Allied Capital (NYSE:ALD) has an illustrious history of success, but has been struggling mightily in the last few years to keep some semblance of business momentum. The business development company has been paying dividends to investors since 1963, and annualized with dividend reinvestment, those shares have returned 18% annually. That's the good news. The bad news is that since 2002, the dividends have stagnated, only growing from $2.20 to $2.42 in 2006. Contrast this with American Capital's (NASDAQ:ACAS) dividend growth over the same time frame -- from $2.57 in 2002 to $3.33 expected in 2006.

Allied Capital's results this quarter were still troubling. Net investment income excluding realized gains was flat year-over-year at $0.33 a share, yet the dividend payment was $0.62 a share. The difference has to be made up through portfolio exits and/or income carryovers, among other things -- not a particularly ideal situation for investors, as it raises questions about the sustainability of the dividend.

Furthermore, while management has been aware of this problem for some time, it has had difficultly fixing the issue. No doubt, poor growth in NAV (read: portfolio results) does not help -- it grew a pathetic $0.21 a share this quarter, to $19.38 from $19.17 year over year. Therefore, investors should be wary when viewing Allied's nearly 8% yield. While it is still the range that BDCs like Apollo Investment (NASDAQ:AINV) and Ares Capital (NASDAQ:ARCC) offer, its performance is far worse.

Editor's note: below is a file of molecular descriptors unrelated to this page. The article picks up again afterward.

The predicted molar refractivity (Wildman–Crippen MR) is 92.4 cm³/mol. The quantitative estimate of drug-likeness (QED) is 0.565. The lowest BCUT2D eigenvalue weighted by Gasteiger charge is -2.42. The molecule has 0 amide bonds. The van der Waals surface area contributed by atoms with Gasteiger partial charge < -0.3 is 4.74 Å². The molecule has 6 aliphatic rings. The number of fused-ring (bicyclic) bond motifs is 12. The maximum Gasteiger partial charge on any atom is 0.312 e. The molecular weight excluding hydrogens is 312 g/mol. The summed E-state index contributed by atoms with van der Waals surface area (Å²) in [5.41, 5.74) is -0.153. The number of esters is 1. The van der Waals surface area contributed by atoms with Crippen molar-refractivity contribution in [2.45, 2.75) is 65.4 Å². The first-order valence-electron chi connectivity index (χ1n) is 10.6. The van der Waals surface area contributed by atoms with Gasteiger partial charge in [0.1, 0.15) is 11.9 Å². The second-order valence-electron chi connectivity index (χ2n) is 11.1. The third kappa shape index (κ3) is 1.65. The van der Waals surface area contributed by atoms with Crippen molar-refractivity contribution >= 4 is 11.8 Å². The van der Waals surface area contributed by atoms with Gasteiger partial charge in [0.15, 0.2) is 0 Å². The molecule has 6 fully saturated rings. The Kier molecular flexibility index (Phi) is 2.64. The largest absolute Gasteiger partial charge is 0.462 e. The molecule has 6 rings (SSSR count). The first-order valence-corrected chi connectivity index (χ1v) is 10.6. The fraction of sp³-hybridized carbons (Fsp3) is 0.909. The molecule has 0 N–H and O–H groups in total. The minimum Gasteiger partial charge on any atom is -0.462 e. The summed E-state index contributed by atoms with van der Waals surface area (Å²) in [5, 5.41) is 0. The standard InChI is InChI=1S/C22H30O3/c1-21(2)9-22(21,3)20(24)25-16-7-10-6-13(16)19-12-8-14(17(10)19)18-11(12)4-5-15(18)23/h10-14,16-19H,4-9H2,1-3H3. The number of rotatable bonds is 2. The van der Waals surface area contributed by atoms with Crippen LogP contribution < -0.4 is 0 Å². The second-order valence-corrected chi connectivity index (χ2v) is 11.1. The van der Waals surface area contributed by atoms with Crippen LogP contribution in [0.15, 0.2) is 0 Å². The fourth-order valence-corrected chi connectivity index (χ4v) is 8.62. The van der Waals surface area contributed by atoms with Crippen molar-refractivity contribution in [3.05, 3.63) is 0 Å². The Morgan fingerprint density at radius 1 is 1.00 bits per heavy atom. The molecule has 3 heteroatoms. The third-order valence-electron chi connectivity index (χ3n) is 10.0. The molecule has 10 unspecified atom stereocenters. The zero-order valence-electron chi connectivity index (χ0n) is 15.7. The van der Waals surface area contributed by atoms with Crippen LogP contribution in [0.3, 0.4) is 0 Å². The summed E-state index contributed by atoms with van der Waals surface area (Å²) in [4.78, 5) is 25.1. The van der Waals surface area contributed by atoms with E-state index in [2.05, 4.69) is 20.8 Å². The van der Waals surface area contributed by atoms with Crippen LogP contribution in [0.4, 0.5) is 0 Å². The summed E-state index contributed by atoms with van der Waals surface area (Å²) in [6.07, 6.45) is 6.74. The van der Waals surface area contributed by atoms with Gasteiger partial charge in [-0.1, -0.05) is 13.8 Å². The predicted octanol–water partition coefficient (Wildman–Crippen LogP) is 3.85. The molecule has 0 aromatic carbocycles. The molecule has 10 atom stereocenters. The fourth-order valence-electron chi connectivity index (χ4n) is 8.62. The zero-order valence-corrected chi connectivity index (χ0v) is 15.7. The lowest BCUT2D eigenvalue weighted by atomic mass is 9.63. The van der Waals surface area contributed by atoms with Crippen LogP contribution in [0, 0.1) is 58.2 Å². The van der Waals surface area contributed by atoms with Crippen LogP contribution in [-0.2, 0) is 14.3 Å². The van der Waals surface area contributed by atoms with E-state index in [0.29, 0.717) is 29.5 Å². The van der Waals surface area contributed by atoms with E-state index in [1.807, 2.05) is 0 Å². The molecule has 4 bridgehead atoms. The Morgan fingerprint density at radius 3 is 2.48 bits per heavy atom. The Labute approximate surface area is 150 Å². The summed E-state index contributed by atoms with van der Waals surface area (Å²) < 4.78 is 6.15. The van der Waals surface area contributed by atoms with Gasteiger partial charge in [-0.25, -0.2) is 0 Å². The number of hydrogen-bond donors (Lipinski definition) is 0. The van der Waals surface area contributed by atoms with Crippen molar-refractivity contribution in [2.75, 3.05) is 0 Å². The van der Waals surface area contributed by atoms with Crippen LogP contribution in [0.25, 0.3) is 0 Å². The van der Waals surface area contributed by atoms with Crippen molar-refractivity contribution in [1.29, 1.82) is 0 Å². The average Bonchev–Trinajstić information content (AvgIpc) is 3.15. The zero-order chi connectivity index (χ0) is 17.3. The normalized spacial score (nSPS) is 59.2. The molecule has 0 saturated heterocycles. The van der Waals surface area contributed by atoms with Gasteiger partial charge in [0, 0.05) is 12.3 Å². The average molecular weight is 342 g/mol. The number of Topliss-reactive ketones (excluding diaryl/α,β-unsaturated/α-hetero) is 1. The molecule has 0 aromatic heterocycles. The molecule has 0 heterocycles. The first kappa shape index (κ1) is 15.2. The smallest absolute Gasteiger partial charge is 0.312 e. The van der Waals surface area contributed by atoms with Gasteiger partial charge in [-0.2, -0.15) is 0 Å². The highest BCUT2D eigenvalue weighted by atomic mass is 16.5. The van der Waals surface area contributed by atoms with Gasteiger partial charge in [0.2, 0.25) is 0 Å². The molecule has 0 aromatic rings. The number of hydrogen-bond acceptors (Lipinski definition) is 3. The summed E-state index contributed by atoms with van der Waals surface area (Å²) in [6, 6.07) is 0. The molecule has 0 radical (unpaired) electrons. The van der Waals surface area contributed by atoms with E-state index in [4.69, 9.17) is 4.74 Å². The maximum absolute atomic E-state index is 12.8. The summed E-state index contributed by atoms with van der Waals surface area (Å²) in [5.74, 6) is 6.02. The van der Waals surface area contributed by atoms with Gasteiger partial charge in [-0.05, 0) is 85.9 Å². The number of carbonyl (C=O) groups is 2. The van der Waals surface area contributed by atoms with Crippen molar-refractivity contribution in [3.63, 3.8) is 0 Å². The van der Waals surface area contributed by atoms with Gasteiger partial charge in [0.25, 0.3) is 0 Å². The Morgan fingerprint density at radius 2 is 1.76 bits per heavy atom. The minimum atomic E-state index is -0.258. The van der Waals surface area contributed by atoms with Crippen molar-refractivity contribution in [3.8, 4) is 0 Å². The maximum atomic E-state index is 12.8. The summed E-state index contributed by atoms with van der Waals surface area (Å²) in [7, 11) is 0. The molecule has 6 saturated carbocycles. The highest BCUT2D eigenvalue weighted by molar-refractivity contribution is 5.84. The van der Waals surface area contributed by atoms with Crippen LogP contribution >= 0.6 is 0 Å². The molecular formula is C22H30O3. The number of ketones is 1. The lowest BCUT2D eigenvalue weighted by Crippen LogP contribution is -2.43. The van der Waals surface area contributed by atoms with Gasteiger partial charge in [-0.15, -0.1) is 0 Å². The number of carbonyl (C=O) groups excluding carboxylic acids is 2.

While BDCs like Allied and American have an excellent investing track record (American has historically had fewer charge-offs than traditional banks), investments still go sour. This is why Allied's investment in Krispy Kreme (NYSE:KKD) franchisee Sweet Traditions this quarter is somewhat concerning, as the doughnut maker certainly has a checkered history of failing to deliver for investors. One would hope that Allied's due diligence was particularly through in this case, as this investment looks to be a difficult work-out situation.

For Income Investor fans who seek dividend appreciation and have some appetite for risk, the BDC sector is worthy of further due diligence. This oft-maligned sector, which includes Rule Breakers pick Harris and Harris (NASDAQ:TINY), has delivered some outstanding returns for shareholders.

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Fool contributor Stephen Ellis does not own shares in any companies mentioned. You can view the stocks he owns or check out his 99th-percentile ranking in Motley Fool CAPS, the Fool's new stock-rating community. The Motley Fool has a disclosure policy.